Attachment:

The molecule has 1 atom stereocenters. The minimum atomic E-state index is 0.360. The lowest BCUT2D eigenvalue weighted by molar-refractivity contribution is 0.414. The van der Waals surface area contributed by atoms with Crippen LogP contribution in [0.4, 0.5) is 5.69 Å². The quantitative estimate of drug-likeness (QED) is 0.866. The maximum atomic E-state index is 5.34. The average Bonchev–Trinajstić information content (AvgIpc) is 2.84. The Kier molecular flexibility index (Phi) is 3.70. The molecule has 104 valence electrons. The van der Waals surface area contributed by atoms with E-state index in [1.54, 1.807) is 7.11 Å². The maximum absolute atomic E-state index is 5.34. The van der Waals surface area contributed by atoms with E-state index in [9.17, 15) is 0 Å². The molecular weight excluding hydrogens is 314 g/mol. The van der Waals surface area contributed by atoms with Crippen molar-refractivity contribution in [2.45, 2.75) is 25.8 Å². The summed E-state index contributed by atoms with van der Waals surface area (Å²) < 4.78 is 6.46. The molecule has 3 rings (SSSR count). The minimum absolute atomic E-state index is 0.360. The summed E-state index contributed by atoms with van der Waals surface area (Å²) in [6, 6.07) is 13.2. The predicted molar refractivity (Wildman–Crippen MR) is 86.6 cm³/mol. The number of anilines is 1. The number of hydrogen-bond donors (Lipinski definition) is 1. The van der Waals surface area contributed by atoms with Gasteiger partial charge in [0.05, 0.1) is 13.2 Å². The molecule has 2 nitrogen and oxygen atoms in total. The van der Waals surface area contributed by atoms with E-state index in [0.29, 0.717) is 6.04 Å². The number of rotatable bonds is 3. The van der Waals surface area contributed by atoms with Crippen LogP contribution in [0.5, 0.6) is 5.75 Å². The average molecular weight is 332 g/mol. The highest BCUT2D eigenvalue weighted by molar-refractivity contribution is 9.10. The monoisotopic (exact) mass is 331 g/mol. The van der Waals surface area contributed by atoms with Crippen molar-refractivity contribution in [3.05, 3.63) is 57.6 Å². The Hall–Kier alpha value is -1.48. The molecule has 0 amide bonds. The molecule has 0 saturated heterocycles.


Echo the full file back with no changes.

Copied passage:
The molecule has 1 atom stereocenters. The minimum atomic E-state index is 0.360. The lowest BCUT2D eigenvalue weighted by molar-refractivity contribution is 0.414. The van der Waals surface area contributed by atoms with Crippen LogP contribution in [0.4, 0.5) is 5.69 Å². The quantitative estimate of drug-likeness (QED) is 0.866. The maximum atomic E-state index is 5.34. The average Bonchev–Trinajstić information content (AvgIpc) is 2.84. The Kier molecular flexibility index (Phi) is 3.70. The molecule has 104 valence electrons. The van der Waals surface area contributed by atoms with E-state index in [1.54, 1.807) is 7.11 Å². The maximum absolute atomic E-state index is 5.34. The van der Waals surface area contributed by atoms with E-state index in [9.17, 15) is 0 Å². The molecular weight excluding hydrogens is 314 g/mol. The van der Waals surface area contributed by atoms with Crippen molar-refractivity contribution in [2.45, 2.75) is 25.8 Å². The summed E-state index contributed by atoms with van der Waals surface area (Å²) < 4.78 is 6.46. The molecule has 3 rings (SSSR count). The minimum absolute atomic E-state index is 0.360. The summed E-state index contributed by atoms with van der Waals surface area (Å²) in [6, 6.07) is 13.2. The predicted molar refractivity (Wildman–Crippen MR) is 86.6 cm³/mol. The number of anilines is 1. The number of hydrogen-bond donors (Lipinski definition) is 1. The van der Waals surface area contributed by atoms with Gasteiger partial charge in [0.05, 0.1) is 13.2 Å². The molecule has 2 nitrogen and oxygen atoms in total. The van der Waals surface area contributed by atoms with E-state index in [0.29, 0.717) is 6.04 Å². The number of rotatable bonds is 3. The van der Waals surface area contributed by atoms with Crippen LogP contribution in [0.5, 0.6) is 5.75 Å². The average molecular weight is 332 g/mol. The highest BCUT2D eigenvalue weighted by molar-refractivity contribution is 9.10. The monoisotopic (exact) mass is 331 g/mol. The van der Waals surface area contributed by atoms with Crippen molar-refractivity contribution in [3.05, 3.63) is 57.6 Å². The Hall–Kier alpha value is -1.48. The molecule has 0 amide bonds. The molecule has 0 saturated heterocycles.